7 Matching Annotations
  1. May 2021
    1. My advice is if you are looking for a quick and accurate answer ask to have the trouble ticket elevated immediately and to speak with an engineer that will recognize your knowledge and speak with you on your level.
    2. "Put as much information about the problem itself into the email". This is where you show your ability to know what is important and relevant and establish your technical level. Don't be brief, don't imply, and break it down Barney style so the person receiving it knows to escalate your ticket.
    3. Look for certain questions that have been asked every time, and put those answers into the initial email you send about the new problem. Try to add things that make the potential problem sound local. The more information you give them that you know they will be asking for in their script, the faster you will get someone who can help you. And they will thank you for it.
    4. And if your answers tell me it's something too advanced for me, only then would I escalate it.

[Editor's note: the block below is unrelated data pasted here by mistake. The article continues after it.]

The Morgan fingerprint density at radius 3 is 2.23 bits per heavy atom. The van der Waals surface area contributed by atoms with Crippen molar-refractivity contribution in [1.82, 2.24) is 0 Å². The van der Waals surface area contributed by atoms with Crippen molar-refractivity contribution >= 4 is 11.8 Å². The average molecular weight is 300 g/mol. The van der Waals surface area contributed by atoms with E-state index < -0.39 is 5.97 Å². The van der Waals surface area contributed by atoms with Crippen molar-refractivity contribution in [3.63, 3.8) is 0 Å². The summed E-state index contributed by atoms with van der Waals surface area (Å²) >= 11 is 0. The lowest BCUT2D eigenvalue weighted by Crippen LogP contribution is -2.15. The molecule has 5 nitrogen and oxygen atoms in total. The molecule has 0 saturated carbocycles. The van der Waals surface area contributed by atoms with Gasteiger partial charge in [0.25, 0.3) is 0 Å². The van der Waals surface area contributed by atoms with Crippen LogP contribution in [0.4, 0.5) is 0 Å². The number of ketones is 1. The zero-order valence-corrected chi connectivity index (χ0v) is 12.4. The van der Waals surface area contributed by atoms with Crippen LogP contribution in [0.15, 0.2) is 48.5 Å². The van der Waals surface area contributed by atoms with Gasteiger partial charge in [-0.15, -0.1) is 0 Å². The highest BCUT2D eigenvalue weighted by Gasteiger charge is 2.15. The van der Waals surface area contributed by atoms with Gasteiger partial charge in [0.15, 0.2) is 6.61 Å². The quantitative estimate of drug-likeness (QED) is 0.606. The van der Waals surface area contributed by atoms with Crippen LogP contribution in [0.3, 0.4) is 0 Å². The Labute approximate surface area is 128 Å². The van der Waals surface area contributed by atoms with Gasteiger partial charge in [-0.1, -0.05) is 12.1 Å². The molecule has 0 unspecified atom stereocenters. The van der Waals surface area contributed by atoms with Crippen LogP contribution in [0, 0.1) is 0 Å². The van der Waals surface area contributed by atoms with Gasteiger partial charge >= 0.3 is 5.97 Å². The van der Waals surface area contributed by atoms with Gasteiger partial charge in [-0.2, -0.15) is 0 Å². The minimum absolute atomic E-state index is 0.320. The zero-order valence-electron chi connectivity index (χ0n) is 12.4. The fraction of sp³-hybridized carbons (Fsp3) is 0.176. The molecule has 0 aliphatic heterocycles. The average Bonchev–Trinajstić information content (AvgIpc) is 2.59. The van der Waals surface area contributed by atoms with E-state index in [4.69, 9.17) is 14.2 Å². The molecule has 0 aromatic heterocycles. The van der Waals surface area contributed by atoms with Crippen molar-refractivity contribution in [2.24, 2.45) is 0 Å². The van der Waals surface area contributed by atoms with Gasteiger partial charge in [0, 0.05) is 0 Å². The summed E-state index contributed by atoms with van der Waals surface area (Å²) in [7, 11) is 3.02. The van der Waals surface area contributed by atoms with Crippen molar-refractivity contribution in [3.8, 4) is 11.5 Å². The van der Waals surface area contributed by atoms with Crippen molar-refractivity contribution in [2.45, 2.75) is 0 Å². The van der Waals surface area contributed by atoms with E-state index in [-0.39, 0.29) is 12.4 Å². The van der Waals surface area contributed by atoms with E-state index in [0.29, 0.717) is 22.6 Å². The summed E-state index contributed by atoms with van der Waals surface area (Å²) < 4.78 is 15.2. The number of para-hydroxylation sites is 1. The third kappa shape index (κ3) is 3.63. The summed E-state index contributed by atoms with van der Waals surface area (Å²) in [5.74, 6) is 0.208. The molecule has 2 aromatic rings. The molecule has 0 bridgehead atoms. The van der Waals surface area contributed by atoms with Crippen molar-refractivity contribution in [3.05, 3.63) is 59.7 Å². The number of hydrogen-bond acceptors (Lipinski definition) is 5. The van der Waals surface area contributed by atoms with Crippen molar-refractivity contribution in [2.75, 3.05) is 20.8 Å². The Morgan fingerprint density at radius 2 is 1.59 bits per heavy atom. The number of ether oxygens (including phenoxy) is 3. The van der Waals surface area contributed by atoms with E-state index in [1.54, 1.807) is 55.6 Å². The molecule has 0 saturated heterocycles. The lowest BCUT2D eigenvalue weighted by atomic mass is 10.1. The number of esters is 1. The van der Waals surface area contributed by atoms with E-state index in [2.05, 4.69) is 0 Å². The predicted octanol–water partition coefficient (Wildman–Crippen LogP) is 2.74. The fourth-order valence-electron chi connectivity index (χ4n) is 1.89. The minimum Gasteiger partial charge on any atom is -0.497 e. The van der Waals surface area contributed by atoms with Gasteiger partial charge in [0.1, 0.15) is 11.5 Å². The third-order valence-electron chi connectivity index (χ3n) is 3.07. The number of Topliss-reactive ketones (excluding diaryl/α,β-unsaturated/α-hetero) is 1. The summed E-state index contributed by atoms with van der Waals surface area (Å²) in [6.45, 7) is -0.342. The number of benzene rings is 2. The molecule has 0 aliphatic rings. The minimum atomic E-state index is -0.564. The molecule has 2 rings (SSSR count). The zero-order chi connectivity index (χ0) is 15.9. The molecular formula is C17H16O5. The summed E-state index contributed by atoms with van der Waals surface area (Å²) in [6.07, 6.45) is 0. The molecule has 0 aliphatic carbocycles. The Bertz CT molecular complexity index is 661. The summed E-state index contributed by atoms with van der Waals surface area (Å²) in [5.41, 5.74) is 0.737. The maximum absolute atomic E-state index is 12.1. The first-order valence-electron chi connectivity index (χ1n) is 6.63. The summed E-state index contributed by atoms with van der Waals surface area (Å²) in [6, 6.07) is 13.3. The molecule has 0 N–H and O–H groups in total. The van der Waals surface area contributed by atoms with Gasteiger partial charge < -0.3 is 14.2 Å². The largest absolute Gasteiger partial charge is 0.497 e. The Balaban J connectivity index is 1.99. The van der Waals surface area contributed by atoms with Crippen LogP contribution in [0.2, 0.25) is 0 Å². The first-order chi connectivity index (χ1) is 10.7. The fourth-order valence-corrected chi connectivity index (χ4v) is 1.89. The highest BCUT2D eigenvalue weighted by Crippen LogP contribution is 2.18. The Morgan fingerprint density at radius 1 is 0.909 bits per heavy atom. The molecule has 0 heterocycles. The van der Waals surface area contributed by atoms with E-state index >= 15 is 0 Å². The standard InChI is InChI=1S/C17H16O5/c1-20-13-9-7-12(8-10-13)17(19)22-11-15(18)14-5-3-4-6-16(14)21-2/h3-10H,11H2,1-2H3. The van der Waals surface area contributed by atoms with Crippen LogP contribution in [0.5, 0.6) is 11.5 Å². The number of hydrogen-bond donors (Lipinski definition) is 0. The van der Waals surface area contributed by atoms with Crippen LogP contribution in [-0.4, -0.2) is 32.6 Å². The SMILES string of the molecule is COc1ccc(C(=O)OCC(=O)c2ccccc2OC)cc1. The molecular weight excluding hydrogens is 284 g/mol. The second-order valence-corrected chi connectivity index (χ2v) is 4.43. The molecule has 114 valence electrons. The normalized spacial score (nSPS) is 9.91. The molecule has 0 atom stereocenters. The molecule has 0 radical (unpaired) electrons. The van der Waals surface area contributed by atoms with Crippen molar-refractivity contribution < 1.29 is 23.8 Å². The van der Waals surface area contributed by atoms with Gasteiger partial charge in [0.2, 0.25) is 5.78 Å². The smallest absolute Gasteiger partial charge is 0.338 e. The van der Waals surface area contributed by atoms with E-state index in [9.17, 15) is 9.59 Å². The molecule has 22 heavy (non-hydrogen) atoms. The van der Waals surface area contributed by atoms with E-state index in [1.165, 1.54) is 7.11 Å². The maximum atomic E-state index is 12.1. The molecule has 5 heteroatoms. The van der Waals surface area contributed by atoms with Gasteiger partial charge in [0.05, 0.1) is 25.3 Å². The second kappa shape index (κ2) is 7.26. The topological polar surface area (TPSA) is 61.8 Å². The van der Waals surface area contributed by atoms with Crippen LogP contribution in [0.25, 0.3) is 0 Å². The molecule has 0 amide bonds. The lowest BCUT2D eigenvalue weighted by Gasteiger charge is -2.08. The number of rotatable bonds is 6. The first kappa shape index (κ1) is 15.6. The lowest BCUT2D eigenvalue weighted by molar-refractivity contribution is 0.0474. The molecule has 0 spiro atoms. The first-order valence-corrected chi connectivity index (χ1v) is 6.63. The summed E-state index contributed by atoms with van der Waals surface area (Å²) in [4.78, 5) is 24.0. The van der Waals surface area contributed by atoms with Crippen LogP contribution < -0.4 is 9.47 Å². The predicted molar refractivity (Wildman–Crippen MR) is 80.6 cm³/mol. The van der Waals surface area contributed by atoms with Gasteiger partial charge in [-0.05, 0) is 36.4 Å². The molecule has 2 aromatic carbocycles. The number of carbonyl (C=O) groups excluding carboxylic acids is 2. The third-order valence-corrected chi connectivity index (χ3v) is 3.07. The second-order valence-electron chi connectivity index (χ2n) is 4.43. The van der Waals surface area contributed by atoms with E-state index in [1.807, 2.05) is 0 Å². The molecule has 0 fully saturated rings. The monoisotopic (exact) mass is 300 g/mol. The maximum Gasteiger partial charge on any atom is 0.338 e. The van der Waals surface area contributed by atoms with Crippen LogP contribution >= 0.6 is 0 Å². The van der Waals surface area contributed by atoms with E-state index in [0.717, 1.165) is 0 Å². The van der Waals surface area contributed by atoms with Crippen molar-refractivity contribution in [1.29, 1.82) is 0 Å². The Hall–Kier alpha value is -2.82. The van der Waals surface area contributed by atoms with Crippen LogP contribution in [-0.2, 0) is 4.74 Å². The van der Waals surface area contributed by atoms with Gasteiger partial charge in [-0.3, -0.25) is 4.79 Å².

5. In one of my internship, I got to befriend a level 2 tech support, so learned a couple thing of how it worked (in that company). Level 1 was out-sourced, and they had a script to go from, regularly updated. From statistics, this took care of 90% of issues. Level 2 was a double handful of tech people, they had basic troubleshooting tools and knowledge and would solve 90% of the remaining issues. Level 3 was the engineering department (where I was), and as a result of level 1 and 2 efficiency less than 1% of issues ever got escalated. The process worked!
  2. May 2020
    1. Peer must maintain a staffed 24x7 operational center, with knowledge or direct escalation privileges to knowledgable personal to resolve any issues efficiently
  3. Aug 2014
    1. One thing that was happening at that time was the media was portraying punk as this extremely self-destructive, nihilistic kind of sadomasochist kind of nonsense. Which then really created a lot of unpleasantness in terms of straight society towards punks. But even worse, people who were really into nihilistic and sadomasochistic and self-destructive tendencies said, “Oh I must be a punk!” and started coming to shows.

      Dischord Records founder Ian MacKaye on media coverage of the D.C. punk scene